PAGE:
Brief filed: 09/22/2021
United States v. Davita
Colorado; Case No. 21-cr-00229-RBJ
It is axiomatic that due process principles restrict criminal liability to violations of laws of which the accused has fair notice. Criminal liability may not attach to conduct that is beyond the scope of an unambiguous criminal proscription— and all close calls must be resolved in favor of the defendant. Where a criminal violation is not supported by clear, existing authority—or where it is even a close question—the reviewing court should dismiss the criminal indictment under Federal Rule of Criminal Procedure 12(b)(3)(B)(v). Doing so ensures fairness by avoiding the grave harms associated with criminal prosecution—which frequently cannot be remedied by eventual reversal on appeal—while preserving the Department’s ability to pursue the prosecution if a reviewing court sees the law differently. These principles strongly support dismissal of the indictment here. Existing authority does not support criminal liability on the basis of a no-solicitation agreement, which no court has ever held to be a per se violation of the Sherman Act. Allowing the prosecution to proceed in these circumstances would be inconsistent with existing law and the Department’s own policy statements—and would thus violate due process.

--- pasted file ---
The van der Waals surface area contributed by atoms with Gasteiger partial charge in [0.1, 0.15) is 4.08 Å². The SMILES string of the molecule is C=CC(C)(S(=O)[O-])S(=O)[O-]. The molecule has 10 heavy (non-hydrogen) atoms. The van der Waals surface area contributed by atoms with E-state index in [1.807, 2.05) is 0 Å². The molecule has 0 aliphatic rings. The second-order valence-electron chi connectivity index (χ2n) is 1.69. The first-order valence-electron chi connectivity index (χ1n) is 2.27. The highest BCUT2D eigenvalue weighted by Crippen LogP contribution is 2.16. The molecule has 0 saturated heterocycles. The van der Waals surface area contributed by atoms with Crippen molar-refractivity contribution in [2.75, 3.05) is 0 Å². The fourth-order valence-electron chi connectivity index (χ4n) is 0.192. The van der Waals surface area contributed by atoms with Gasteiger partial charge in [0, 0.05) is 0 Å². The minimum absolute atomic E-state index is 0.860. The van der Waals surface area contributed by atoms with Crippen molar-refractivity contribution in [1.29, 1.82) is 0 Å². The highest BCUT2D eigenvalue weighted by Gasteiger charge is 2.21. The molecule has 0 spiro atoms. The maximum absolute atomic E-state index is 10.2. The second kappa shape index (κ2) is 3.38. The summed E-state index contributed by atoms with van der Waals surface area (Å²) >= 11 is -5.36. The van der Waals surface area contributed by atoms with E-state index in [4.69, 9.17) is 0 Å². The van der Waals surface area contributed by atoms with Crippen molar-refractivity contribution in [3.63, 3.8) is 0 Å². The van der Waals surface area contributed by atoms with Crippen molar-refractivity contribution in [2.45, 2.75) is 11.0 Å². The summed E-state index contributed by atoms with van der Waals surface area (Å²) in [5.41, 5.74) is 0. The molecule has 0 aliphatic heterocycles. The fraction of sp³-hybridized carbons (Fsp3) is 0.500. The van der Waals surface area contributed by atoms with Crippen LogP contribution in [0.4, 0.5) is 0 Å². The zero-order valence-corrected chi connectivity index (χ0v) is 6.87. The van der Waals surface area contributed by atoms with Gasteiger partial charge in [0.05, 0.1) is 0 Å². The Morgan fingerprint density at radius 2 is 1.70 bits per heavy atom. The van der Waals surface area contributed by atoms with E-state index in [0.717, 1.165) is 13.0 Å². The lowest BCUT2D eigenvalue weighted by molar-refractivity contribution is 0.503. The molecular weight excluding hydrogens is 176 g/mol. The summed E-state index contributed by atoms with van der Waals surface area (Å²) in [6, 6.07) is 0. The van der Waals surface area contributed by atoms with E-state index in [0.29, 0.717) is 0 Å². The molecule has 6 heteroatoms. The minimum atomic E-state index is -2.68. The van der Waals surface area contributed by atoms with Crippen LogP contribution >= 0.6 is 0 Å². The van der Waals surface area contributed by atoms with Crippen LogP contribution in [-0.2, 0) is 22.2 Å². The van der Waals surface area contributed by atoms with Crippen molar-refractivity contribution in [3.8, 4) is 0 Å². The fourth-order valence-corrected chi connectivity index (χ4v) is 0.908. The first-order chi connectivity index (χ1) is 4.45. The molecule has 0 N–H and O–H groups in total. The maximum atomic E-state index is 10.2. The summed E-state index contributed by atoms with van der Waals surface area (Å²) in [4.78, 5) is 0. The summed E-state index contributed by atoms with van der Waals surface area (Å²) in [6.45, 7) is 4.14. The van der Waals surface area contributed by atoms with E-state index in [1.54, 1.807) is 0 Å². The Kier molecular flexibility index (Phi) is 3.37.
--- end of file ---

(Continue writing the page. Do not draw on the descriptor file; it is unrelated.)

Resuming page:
Carter G. Phillips and Jeffrey T. Green, Sidley Austin LLP, Washington, DC; Tacy F. Flint and Rachel L. Hampton, Sidley Austin LLP, Chicago, IL; Benjamin R. Nagin and Brianna O. Gallo, Sidley Austin LLP, New York, NY; David Oscar Markus, NACDL, Miami, FL.